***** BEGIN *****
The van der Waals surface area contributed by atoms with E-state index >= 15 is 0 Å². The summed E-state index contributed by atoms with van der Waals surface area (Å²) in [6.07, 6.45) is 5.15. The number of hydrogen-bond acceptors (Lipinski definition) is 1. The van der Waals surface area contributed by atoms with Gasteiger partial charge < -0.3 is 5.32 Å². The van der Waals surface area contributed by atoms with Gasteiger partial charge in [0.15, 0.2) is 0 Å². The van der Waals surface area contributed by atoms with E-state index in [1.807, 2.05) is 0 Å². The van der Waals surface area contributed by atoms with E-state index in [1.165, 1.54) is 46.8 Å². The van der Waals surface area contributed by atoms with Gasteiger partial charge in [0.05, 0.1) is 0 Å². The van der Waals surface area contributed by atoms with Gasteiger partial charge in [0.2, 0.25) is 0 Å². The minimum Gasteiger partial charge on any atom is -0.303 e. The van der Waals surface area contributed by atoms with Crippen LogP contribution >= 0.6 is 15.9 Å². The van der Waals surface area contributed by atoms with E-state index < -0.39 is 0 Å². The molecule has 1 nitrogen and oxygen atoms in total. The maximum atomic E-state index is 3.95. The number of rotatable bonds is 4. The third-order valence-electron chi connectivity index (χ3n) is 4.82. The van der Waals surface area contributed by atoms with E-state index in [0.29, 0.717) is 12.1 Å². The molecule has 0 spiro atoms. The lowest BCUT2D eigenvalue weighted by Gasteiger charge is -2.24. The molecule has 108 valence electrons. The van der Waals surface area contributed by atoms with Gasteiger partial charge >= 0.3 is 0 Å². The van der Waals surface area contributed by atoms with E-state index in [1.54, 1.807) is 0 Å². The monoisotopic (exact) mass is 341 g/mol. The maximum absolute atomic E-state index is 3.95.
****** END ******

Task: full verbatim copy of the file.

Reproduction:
The van der Waals surface area contributed by atoms with E-state index >= 15 is 0 Å². The summed E-state index contributed by atoms with van der Waals surface area (Å²) in [6.07, 6.45) is 5.15. The number of hydrogen-bond acceptors (Lipinski definition) is 1. The van der Waals surface area contributed by atoms with Gasteiger partial charge < -0.3 is 5.32 Å². The van der Waals surface area contributed by atoms with Gasteiger partial charge in [0.15, 0.2) is 0 Å². The van der Waals surface area contributed by atoms with E-state index in [1.807, 2.05) is 0 Å². The van der Waals surface area contributed by atoms with E-state index in [1.165, 1.54) is 46.8 Å². The van der Waals surface area contributed by atoms with Gasteiger partial charge in [0.05, 0.1) is 0 Å². The van der Waals surface area contributed by atoms with Gasteiger partial charge in [0.2, 0.25) is 0 Å². The minimum Gasteiger partial charge on any atom is -0.303 e. The van der Waals surface area contributed by atoms with Crippen LogP contribution >= 0.6 is 15.9 Å². The van der Waals surface area contributed by atoms with E-state index < -0.39 is 0 Å². The molecule has 1 nitrogen and oxygen atoms in total. The maximum atomic E-state index is 3.95. The number of rotatable bonds is 4. The third-order valence-electron chi connectivity index (χ3n) is 4.82. The van der Waals surface area contributed by atoms with E-state index in [0.29, 0.717) is 12.1 Å². The molecule has 0 spiro atoms. The lowest BCUT2D eigenvalue weighted by Gasteiger charge is -2.24. The molecule has 108 valence electrons. The van der Waals surface area contributed by atoms with Gasteiger partial charge >= 0.3 is 0 Å². The van der Waals surface area contributed by atoms with E-state index in [1.54, 1.807) is 0 Å². The monoisotopic (exact) mass is 341 g/mol. The maximum absolute atomic E-state index is 3.95.